Assessing the effects of initial soil characteristics, machine mass and traffic intensity on forest soil compaction
Ampoorter, E × Van Nevel, L De Vos, B Hermy, Martin Verheyen, K #
Elsevier Scientific Pub. Co.
Forest Ecology and Management vol:260 issue:10 pages:1664-1676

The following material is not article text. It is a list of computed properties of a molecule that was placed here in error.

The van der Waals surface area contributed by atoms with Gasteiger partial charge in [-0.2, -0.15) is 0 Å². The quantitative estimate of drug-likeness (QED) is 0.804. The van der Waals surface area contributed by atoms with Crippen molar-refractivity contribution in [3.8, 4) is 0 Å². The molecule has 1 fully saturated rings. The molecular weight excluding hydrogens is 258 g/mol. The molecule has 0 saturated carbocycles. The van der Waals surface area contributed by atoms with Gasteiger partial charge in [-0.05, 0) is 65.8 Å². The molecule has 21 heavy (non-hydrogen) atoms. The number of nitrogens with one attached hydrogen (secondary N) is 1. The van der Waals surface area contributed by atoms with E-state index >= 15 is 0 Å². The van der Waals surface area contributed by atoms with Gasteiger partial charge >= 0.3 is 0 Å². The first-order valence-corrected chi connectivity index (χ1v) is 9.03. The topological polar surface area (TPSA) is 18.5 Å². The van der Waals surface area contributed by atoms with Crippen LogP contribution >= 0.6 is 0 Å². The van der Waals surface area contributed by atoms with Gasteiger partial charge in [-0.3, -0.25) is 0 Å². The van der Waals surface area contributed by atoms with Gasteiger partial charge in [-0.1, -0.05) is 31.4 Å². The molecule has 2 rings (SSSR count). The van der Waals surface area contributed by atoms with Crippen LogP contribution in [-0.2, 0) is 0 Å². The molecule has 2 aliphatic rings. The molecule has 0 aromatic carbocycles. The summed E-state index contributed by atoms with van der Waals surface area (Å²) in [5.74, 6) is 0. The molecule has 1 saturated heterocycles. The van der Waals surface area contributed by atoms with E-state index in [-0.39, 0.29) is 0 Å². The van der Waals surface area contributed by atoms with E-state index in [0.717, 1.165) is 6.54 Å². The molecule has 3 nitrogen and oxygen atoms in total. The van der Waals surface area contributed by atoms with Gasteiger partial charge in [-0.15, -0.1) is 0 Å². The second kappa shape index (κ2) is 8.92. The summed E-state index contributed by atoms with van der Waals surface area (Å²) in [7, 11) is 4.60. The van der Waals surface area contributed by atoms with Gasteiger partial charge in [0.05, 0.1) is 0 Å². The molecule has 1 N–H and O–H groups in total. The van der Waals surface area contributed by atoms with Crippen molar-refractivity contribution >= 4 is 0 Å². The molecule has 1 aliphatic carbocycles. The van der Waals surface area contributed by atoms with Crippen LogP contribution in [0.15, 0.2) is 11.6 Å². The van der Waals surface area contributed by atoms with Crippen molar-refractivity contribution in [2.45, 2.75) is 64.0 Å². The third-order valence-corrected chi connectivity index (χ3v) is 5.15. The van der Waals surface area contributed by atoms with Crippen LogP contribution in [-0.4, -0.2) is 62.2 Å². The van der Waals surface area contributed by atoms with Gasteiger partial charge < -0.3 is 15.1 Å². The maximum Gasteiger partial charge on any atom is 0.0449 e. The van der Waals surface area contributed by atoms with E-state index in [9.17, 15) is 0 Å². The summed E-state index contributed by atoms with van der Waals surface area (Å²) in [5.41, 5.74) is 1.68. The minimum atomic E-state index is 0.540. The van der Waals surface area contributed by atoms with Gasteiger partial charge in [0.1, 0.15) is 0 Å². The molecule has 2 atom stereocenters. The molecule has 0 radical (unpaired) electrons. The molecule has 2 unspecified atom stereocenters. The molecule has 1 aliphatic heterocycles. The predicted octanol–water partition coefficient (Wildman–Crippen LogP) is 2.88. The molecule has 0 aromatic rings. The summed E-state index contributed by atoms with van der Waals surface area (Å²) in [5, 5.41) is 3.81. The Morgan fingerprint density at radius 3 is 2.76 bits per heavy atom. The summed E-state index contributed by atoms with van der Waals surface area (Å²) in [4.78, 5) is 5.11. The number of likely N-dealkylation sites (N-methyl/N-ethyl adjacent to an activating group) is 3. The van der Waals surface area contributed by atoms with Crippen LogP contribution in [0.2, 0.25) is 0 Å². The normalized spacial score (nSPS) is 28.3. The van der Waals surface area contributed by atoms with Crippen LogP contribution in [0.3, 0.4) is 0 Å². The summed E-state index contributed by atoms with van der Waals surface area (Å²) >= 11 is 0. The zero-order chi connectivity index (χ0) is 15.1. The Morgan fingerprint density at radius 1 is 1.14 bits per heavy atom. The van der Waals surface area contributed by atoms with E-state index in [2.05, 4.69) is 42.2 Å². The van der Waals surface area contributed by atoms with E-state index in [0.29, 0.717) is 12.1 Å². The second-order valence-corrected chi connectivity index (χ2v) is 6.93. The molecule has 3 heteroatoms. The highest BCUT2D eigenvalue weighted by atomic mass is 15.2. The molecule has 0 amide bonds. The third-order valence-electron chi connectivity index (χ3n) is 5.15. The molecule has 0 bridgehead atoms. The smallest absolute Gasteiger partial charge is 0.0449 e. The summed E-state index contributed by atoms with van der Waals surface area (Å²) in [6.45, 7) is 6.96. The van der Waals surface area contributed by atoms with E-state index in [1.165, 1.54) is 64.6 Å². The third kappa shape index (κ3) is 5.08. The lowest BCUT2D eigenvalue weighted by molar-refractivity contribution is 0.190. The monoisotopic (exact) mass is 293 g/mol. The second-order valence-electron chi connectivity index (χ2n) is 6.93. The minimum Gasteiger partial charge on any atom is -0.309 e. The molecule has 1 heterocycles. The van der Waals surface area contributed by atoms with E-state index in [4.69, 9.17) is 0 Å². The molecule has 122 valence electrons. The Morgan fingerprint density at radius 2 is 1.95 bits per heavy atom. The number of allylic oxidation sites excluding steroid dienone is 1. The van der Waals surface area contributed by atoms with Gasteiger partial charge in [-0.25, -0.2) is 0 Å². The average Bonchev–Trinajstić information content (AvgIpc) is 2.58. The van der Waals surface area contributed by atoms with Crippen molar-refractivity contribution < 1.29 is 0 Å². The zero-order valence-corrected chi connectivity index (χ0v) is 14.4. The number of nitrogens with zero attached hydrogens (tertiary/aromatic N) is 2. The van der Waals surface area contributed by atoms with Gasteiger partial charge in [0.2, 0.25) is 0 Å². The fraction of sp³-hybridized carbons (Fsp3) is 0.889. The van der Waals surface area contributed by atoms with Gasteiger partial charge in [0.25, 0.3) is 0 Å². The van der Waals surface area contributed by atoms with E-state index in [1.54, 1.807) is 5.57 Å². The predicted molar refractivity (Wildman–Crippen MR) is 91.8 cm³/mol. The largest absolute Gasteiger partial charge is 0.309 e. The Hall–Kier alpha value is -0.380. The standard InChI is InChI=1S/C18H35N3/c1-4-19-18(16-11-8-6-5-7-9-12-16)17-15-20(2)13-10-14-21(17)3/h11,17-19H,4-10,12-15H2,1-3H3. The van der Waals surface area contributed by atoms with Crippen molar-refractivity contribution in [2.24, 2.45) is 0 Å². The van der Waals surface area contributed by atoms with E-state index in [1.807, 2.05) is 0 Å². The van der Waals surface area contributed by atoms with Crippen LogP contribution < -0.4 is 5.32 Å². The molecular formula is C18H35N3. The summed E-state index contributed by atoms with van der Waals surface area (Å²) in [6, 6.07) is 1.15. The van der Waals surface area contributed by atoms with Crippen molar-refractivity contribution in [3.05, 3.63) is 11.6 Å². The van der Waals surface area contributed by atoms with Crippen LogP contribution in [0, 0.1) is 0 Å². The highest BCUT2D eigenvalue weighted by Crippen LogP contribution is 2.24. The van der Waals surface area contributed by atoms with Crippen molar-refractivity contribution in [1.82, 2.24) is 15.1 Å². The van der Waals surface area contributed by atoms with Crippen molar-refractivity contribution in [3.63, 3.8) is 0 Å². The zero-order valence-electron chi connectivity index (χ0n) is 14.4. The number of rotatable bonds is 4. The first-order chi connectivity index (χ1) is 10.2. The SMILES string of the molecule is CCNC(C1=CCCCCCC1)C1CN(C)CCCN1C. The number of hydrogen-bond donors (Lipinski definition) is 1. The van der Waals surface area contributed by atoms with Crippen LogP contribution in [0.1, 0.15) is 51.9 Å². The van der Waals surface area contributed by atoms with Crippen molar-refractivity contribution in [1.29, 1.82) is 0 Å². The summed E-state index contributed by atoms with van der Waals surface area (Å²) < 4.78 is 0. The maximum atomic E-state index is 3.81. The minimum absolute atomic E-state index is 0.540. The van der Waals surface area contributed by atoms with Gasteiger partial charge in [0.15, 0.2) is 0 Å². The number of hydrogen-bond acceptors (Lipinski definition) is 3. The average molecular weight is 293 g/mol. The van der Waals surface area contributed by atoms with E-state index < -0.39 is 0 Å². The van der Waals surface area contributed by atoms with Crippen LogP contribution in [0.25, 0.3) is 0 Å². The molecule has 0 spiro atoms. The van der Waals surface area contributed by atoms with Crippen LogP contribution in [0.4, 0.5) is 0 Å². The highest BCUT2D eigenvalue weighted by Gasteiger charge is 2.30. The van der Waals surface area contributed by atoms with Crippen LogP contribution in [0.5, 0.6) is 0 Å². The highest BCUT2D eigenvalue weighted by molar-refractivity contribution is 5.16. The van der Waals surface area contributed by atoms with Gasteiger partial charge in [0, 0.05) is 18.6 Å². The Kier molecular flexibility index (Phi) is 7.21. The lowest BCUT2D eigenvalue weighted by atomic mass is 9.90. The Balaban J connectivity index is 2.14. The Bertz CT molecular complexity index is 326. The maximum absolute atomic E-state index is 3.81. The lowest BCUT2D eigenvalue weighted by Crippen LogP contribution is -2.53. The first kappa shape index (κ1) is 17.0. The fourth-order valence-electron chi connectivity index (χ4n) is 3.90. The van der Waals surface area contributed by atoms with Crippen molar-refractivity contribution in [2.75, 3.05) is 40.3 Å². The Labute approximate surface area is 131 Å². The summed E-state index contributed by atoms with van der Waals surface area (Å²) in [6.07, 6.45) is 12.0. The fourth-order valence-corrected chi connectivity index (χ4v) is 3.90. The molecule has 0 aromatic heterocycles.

An extensive field trial was set up in eight forest stands to examine the influence of soil texture (two stands on sand, four on loam to silt loam, two on clay), machine mass (light, heavy) and traffic intensity (one and five skidding cycles) (i.e. pass back and forth on the skid trail) on soil compaction after mechanized harvesting. Dry bulk density (BD), penetration resistance (PR), micro-topography and soil carbon dioxide (CO2) concentration were applied as response variables for soil compaction. Significant effects on BD were nearly absent (<7% increase) and occurred occasionally for PR (60-70% increase, up to 150% on clay soils). Especially for loam to silt loam and clay soils, this was in contrast with the expectation. The negligible compaction degrees for loam to silt loam are attributed to high initial compaction levels that prevented further compaction, as was found by general linear modelling (GLM) for both BD and PR. For clay soils the small compaction degrees can be explained by the high water contents that result in plastic deformation instead of strong compaction degrees, as was confirmed by the micro-topographical measurements. GLM also revealed a significant impact of machine mass (BD) and soil water content (BD, PR) on the compaction degree. Soil texture, traffic intensity and position in relation to the wheel tracks generally turned out to have an insignificant influence. With regard to clear interactions the influence of traffic intensity depends on the position in relation to the wheel tracks and the machine that was used (PR). In contrast with BD and PR, soil CO2 concentration, measured in a forest stand on sand, showed significant increases within and between wheel tracks, even after one skidding cycle. Although soil compaction degrees were small to negligible, machine passes apparently had a strong negative impact on pore continuity. CO2 concentration seems to be a more sensitive and thus better indicator for soil compaction.